Satyr tragopan – Tragopan satyra

Satyr tragopan – Tragopan satyra

Satyr Tragopan – Tragopan satyra

The satyr tragopan is also known as the crimson horned pheasant.

It lives in the hymayan reaches of Bhutan, Nepal, India and Tibet.

In males, the back and wings are brown, covered with small white spots rimmed with black. The head is blue-black and red with a red neck. The beak is short and a small blue horn tip of each side of the head. The underside of the body is red with large round white spots. Continuing the back, tail is brown with a black tip. The legs, strong and rosy, have a spur. Females are brown with ocher stripes and blackish mottling.

It is a mountain bird living in an altitude that can be estimated between 3000 and 4500 meters. During the rainy season, it goes down to 2000 meters. These chickens typically found in cool, damp areas or temperate coniferous forests but also regularly attend the oak forests with a dense understory of bamboo and rhododendron or mixed coniferous and deciduous trees. We can also observe in rocky areas and near small streams for quick flow. In these places the woods are composed of lilac and can be covered with primroses, violets, strawberries as well as myosotys.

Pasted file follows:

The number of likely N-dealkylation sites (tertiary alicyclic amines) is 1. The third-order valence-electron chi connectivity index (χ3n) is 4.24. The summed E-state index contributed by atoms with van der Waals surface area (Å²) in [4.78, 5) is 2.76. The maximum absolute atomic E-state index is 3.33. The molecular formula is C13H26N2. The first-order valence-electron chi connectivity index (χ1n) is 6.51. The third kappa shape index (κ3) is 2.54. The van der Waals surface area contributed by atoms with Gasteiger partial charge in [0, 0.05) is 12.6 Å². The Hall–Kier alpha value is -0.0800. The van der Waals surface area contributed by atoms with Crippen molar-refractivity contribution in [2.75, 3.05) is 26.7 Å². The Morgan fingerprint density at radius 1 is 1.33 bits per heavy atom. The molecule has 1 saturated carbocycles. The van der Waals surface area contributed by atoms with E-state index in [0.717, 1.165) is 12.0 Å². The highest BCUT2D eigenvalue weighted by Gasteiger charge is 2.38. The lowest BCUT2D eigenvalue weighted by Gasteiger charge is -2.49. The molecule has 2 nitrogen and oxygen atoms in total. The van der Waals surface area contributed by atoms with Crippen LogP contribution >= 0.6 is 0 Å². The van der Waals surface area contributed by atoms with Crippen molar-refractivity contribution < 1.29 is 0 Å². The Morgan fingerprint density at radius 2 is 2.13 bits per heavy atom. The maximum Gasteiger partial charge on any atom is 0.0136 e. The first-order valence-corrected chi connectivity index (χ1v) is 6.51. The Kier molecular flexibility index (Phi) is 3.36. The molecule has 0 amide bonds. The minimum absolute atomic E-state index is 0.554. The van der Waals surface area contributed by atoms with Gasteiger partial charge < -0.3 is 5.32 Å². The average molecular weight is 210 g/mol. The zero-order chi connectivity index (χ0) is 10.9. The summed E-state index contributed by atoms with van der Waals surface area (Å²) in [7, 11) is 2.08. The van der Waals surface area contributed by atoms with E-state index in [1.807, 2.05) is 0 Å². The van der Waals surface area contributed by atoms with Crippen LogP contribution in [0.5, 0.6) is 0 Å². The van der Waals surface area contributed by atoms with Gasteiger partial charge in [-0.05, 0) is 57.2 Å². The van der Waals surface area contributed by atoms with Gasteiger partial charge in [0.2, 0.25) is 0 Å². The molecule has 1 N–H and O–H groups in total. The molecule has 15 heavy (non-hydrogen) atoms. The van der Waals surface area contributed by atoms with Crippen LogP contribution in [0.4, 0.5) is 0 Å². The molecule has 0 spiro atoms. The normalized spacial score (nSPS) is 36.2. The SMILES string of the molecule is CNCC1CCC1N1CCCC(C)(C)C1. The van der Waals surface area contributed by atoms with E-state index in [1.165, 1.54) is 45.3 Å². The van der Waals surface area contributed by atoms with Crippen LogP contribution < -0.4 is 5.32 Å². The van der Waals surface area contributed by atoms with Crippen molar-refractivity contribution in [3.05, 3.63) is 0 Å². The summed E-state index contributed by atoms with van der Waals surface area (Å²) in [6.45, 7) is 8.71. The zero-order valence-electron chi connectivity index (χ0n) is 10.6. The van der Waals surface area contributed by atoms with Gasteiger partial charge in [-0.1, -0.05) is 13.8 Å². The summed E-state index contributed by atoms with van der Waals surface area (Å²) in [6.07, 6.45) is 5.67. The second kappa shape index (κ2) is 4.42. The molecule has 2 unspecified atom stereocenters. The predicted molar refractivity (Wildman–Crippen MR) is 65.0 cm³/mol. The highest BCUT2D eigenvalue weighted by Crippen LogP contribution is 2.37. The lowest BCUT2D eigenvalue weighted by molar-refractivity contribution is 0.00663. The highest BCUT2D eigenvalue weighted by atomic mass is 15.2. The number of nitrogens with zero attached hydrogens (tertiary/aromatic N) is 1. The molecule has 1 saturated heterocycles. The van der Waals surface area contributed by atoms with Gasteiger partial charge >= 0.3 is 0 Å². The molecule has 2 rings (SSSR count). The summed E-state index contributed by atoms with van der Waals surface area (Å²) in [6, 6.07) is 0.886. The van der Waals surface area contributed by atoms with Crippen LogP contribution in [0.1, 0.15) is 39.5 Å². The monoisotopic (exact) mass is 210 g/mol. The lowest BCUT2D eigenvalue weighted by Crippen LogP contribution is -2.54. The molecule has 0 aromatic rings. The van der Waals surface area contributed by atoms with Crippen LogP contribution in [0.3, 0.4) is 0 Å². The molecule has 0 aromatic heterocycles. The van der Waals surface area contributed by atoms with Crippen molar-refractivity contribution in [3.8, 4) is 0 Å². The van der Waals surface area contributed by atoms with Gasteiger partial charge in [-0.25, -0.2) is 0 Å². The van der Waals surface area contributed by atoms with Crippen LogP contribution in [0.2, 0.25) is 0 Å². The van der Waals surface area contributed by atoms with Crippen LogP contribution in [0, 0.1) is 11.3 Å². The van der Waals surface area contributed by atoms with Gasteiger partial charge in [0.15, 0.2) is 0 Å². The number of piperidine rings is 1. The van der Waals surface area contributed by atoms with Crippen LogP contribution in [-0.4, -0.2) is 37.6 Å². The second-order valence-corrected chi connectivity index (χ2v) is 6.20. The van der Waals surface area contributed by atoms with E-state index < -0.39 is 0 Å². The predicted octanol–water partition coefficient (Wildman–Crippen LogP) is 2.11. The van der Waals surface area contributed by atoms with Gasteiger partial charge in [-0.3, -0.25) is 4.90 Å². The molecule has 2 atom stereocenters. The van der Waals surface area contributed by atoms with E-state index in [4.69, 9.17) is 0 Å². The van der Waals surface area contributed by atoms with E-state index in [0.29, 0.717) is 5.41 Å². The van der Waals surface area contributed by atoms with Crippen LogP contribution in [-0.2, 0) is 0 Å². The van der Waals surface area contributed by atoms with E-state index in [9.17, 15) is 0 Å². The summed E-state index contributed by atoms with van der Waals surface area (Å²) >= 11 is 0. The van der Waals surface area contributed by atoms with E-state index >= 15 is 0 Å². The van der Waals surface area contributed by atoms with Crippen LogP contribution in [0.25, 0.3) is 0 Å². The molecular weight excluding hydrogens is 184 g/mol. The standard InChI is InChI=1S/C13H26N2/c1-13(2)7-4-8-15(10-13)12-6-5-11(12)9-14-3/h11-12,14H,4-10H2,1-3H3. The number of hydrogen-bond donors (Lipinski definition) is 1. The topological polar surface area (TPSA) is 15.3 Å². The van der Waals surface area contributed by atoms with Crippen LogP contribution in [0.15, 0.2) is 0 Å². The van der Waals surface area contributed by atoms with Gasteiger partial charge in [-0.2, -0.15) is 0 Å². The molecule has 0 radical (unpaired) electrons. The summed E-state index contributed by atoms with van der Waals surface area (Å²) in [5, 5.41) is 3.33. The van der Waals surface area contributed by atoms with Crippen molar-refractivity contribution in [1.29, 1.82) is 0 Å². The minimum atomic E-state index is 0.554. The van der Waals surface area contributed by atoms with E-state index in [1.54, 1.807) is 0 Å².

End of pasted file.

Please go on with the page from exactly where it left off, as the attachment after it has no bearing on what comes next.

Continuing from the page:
It lives in isolated couple. In the wild, it displays a very shy behavior and circumspect. During courtship, the satyr tragopan develops two types of parades and rituals. The breeding season generally occurs from May to June, although some breeders do not breed until July at higher altitudes. The nest, made of sticks and twigs, is installed from the ground in a tree or shrub to a height of up to 6 meters. It is well hidden from view.

In nature, a typical laying consists of two or three eggs while in captivity they can reach six or eight. These eggs, chamois color with reddish brown spots and blotches are incubated for a period of about 28 days. The young are precocial and can survive without food for two days after hatching. The young attend the family and stay with their mother until the age of one year.

They ingest insects, many green vegetation, berries and other fruits, petals, buds and leaves of plants such as laurels, rhododendrons, ferns, daphne and cinnamon trees. They also eat bamboo shoots, seeds of rhododendrons and all kinds of bulbs of the onion family. They particularly appreciate earwigs, ants and roaches. They also consume all kinds of invertebrates such as spiders and centipedes. In captivity they eat fruits and berries.


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